What was frustrating for me, as an agnostic (or is it atheist? Well, anyway, I believe in fairies) is the author's insistence that 'everything happens for a reason' and that all her struggles are 'gifts from God' - little tests to guide her on her way.
It made me wish for a non-Biblical account I could recommend to my friends and family.
But annoyances aside, as I forged ahead I found myself increasingly intrigued by the author's biblical framing of every major life event.
As I drove to London, Ontario and back many times during the summer for work, I began pounding my religious driving companion with never-ending questions:
"Why do religious people abdicate responsibility for their choices?" I would ask, and, "why do they thank God for all their miseries?!"
"You should study theology" my friend suggested, when I wouldn't shut up. "You ask too many questions."
Although it takes us almost half the book before we finally get to the 'pay off' - the journey at sea and the experiences of serving the poor in Africa - the story is worth the wait.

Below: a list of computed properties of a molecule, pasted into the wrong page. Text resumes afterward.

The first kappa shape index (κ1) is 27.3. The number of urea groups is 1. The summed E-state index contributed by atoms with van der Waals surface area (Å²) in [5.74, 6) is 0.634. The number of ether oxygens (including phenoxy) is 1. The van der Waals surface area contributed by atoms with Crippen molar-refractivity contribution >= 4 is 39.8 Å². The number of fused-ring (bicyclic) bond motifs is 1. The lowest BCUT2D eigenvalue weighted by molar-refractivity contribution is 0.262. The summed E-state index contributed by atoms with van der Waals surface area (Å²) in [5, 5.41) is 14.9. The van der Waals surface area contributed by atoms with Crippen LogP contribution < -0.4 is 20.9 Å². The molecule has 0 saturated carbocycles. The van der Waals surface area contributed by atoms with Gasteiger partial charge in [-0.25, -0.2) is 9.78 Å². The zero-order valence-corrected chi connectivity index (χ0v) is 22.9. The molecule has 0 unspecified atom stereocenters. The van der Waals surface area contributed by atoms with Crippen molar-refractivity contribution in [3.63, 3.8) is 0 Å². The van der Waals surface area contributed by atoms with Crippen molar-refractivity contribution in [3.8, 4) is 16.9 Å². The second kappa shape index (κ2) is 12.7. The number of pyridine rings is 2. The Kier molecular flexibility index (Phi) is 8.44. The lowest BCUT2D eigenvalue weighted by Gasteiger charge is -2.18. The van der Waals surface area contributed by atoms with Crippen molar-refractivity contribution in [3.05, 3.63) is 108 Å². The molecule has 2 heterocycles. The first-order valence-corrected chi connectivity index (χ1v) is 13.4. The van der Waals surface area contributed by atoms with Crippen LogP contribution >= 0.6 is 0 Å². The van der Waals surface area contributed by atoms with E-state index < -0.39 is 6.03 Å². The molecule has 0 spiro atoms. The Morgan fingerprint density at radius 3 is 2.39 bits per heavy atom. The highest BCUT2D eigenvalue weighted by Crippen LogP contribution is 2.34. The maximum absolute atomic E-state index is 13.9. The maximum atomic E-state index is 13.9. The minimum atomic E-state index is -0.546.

I could quibble about the excessive use of exclamation points (I kept thinking about that Seinfeld episode where Elaine's boss opens the muffin shop ... 'Top of the muffin to you!') and the disjointed feel of the last couple of chapters where we bounce from one port to another through a series of unrelated reflections, that would be unfair. Because in the end what Meyers brings us is a well put together tale about faith, commitment and bravery, determination, belief - and a whole lot of love. And surely you can't ask for more than that.
I picked Headhunters out of the discount rack at a little independent bookshop in Peterborough. I got it for 50 percent off which is just as well as I only managed to read half of it. The author, John King, also penned the best seller, Football Factory, a well received novel about life among the football fanatics of England.